Awh, thank you for your long practically essay based insight on what the course entails and the workload. Highly appreciated. Personally, I feel like reading this I want to take English for A level instead of English literature but I'm still unsure and in confusion!
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Tolgarda
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(Original post by Manip01)
Awh, thank you for your long practically essay based insight on what the course entails and the workload. Highly appreciated. Personally, I feel like reading this I want to take English for A level instead of English literature but I'm still unsure and in confusion!
Don't worry. In your first two weeks of sixth form, there's a high chance you can take both courses and drop whichever one that you are satisfied with.
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antonia x
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As an English Language student who has now finished the course and is (fingers crossed) going to study Law at Durham in October, I can't believe people have told you it is less valued! English language was definitely my favourite subject, although there is less content, it still requires critical thinking and analytical skills, sophisticated writing expression and lots of reading- all needed for law! The best thing about a Law degree is no certain set of subjects are required so you can do both English lit and lang or Chemistry or Biology, it doesn't matter- don't be fooled by the rumours. Studying English led me to write an EPQ and was a main talking point in my Cambridge interview with a Law professor who definitely didn't view it lowly! I know this response is a bit late but I just wanted to emphasise that English language is equally valued and really well suited to law so I would 100% recommend it if you're passionate.
(Original post by Manip01)
Awh, thank you for your long practically essay based insight on what the course entails and the workload. Highly appreciated. Personally, I feel like reading this I want to take English for A level instead of English literature but I'm still unsure and in confusion!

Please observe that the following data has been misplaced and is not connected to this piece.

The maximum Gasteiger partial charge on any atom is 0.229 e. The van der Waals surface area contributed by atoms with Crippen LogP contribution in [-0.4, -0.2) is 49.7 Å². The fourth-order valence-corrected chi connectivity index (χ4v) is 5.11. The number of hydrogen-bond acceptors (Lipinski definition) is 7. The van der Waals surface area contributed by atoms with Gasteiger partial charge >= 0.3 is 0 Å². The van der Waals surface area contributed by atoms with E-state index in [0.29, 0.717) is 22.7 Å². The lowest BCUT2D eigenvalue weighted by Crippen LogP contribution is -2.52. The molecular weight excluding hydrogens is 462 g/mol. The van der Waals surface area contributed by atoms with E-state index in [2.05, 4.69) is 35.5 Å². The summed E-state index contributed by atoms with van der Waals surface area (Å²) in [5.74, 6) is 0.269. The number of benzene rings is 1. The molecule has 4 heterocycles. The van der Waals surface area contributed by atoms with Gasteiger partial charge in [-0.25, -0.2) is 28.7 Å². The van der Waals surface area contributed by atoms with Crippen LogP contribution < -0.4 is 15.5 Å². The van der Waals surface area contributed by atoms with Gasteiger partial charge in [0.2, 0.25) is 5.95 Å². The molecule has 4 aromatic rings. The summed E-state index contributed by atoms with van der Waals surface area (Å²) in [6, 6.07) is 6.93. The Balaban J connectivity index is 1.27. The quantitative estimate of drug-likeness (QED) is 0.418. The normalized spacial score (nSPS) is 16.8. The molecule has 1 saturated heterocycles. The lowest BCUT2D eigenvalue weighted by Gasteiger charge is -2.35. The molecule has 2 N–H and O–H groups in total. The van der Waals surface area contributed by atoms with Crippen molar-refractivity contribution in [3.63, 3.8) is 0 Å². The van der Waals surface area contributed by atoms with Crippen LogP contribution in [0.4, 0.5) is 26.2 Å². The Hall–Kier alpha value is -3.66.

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Manip01
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Sooo helpful thank you!!!! I think I might do English and lit and lang A levels separately!!
(Original post by tanisha04)
English language doesn’t feel like an A level. But the questions you get in exams can be so broad so you need to know a lot of stuff but a lot of it is independent study.
In lessons we learn a lot about theorists and what they say about language. There’s also a lot of terminology that needs to be learnt for the exams.
Also there’s a child language acquisition section where you learn about how children acquire language and the stages they go through. Learning what theorists have said about child language acquisition and more terms.
It is heavily based on how you answer the question.

English lit feels like an alevel. You know what you need to revise and your aware if you’ve revised enough. If you like analysing books, talking about themes and characters then go for English lit but if not go for English Lang. I wouldn’t recommend English Lang and lit combined because unis don’t really like it and your either going to end up hating the language part of it or the literature part of it. So best stick to one so you don’t know what the other one is like!